A scalable hp-adaptive finite element software with applications in fiber optics

Henneking, Stefan Klaus Wilhelm
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In this dissertation, we present a scalable parallel version of hp3D—a finite element (FE) software for analysis and discretization of complex three-dimensional multiphysics applications. The developed software supports hybrid MPI/OpenMP parallelism for large-scale computation on modern manycore architectures. The focus of the effort lies on the development and optimization of the parallel software infrastructure underlying all distributed computation. We discuss the challenges of designing efficient data structures for isotropic and anisotropic hp-adaptive meshes with tetrahedral, hexahedral, prismatic, and pyramidal elements supporting discretization of the exact sequence energy spaces. While the code supports standard Galerkin methods, special emphasis is given to systems arising from discretization with the discontinuous Petrov–Galerkin (DPG) method. The method guarantees discrete stability by employing locally optimal test functions, and it has a built-in error indicator which we exploit to guide mesh adaptivity. In addition to interfacing with third-party packages for various tasks, we have developed our own tools including a parallel nested dissection solver suitable for scalable FE computation of waveguide geometries. We present weak-scaling results with up to 24576 CPU cores and numerical simulations with more than one billion degrees of freedom.

The new software capabilities enable solution of challenging wave propagation problems with important applications in acoustics, elastodynamics, and electromagnetics. These applications are difficult to solve in the high-frequency regime because the FE discretization suffers from significant numerical pollution errors that increase with the wavenumber. It is critical to control these errors to obtain a stable and accurate method. We study the pollution effect for waveguide problems with more than 8000 wavelengths in the context of robust DPG FE discretizations for the time-harmonic Maxwell equations. We also discuss adaptive refinement strategies for multi-mode fiber waveguides where the propagating transverse modes must be resolved sufficiently. Our study shows the applicability of the DPG error indicator to this class of problems.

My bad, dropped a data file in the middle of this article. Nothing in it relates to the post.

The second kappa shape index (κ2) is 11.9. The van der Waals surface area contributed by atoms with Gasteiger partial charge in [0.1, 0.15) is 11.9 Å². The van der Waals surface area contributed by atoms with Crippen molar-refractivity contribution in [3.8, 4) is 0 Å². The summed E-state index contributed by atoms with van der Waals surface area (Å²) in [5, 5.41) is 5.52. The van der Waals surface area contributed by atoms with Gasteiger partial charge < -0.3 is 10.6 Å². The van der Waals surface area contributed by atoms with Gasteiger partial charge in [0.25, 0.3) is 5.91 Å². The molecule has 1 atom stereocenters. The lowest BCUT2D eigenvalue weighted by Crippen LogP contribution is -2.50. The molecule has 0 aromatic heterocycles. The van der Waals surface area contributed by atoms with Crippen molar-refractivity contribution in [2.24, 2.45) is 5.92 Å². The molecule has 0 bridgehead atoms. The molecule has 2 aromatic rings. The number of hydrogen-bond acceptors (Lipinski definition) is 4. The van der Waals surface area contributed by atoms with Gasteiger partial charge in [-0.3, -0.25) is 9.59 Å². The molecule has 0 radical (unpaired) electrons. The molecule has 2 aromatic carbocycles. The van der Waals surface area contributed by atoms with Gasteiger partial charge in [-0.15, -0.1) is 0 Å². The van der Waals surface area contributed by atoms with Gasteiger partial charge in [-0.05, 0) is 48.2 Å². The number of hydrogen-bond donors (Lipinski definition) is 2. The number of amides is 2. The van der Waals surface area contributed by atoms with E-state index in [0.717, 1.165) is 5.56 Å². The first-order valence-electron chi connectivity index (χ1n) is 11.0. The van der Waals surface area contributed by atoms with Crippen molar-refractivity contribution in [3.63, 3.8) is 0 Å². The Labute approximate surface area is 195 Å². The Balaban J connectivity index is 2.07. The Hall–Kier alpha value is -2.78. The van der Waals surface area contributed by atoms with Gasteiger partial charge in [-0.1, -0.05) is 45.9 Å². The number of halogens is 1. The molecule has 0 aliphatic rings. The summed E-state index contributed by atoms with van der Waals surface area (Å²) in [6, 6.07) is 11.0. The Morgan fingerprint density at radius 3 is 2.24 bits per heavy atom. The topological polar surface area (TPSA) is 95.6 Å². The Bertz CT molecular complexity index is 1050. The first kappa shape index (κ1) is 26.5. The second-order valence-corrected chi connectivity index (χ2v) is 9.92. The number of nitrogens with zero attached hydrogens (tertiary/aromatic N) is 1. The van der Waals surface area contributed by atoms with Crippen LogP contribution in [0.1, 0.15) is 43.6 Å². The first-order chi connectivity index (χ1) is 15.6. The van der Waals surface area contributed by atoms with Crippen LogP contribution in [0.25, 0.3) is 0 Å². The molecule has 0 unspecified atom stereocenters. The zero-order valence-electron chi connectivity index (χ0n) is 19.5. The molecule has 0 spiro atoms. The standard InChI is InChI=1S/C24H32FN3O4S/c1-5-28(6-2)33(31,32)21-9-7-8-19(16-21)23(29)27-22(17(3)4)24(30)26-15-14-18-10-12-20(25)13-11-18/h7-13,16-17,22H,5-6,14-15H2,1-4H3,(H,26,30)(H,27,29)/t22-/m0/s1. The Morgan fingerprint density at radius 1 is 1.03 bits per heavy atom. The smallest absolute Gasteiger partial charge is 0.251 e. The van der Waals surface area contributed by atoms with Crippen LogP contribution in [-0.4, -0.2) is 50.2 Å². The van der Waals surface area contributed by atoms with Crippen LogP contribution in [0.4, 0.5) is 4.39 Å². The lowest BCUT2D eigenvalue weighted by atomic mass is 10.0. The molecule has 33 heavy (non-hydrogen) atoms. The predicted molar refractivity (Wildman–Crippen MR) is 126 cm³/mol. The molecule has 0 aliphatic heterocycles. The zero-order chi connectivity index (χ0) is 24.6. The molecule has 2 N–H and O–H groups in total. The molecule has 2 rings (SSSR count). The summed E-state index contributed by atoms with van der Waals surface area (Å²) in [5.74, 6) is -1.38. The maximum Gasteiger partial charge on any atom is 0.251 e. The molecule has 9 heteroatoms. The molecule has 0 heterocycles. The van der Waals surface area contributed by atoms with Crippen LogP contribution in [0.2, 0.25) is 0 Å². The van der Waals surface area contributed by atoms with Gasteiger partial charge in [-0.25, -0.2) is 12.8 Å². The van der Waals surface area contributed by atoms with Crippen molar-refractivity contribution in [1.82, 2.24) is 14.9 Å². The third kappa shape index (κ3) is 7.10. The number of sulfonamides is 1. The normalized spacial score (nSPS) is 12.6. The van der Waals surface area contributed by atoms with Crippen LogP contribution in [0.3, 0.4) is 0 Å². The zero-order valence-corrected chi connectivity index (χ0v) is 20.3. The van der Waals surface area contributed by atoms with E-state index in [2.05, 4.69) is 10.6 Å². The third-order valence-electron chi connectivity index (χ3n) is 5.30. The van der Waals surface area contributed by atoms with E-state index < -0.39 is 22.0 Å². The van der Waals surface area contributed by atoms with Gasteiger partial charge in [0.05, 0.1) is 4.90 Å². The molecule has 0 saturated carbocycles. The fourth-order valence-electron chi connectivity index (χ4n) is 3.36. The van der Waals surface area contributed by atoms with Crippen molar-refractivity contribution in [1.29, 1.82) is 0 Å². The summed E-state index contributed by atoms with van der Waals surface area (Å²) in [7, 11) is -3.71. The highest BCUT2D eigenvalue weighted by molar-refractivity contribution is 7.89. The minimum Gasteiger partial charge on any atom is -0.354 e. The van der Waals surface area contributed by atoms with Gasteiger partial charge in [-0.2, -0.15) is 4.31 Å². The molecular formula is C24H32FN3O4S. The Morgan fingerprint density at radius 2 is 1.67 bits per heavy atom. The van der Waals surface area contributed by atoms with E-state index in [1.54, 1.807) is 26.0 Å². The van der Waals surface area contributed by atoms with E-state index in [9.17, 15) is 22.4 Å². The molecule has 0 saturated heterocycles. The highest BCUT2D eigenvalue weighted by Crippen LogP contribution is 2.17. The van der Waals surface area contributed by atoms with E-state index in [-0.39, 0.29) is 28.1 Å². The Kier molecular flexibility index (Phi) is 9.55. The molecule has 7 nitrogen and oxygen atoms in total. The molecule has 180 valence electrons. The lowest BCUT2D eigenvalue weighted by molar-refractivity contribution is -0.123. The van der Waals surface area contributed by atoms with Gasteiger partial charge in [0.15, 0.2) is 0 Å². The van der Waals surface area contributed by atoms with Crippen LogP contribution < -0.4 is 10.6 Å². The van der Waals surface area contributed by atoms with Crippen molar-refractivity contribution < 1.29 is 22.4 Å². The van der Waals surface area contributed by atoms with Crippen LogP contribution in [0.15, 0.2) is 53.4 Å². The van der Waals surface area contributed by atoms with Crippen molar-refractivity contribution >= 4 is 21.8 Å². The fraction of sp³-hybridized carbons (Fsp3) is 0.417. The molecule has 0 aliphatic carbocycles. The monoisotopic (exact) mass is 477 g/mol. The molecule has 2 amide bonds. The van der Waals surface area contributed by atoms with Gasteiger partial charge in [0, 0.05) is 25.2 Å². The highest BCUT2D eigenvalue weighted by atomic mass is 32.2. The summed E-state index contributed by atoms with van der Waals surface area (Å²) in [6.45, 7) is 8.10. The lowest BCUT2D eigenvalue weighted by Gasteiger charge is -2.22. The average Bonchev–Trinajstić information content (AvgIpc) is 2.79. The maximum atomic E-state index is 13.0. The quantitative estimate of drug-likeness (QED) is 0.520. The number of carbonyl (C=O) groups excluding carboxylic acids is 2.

Finally, we present both modeling and computational advancements to a unique three-dimensional DPG FE model for the simulation of laser amplification in a fiber amplifier. Fiber laser amplifiers are of interest in communication technology, medical applications, military defense capabilities, and various other fields. Silica fiber amplifiers can achieve high-power operation with great efficiency. At high optical intensities, multi-mode amplifiers suffer from undesired thermal coupling effects which pose a major obstacle in power-scaling of such devices. Our nonlinear 3D vectorial model is based on the time-harmonic Maxwell equations, and it incorporates both amplification via an active dopant and thermal effects via coupling with the heat equation. The model supports co-, counter-, and bi-directional pumping configurations, as well as inhomogeneous and anisotropic material properties. The high-fidelity simulation comes at the cost of a high-order FE discretization with many degrees of freedom per wavelength. To make the computation more feasible, we have developed a novel longitudinal model rescaling, using artificial material parameters with the goal of preserving certain quantities of interest. Numerical tests demonstrate the applicability and utility of this scaled model in the simulation of an ytterbium-doped, step-index fiber amplifier that experiences laser amplification and heating.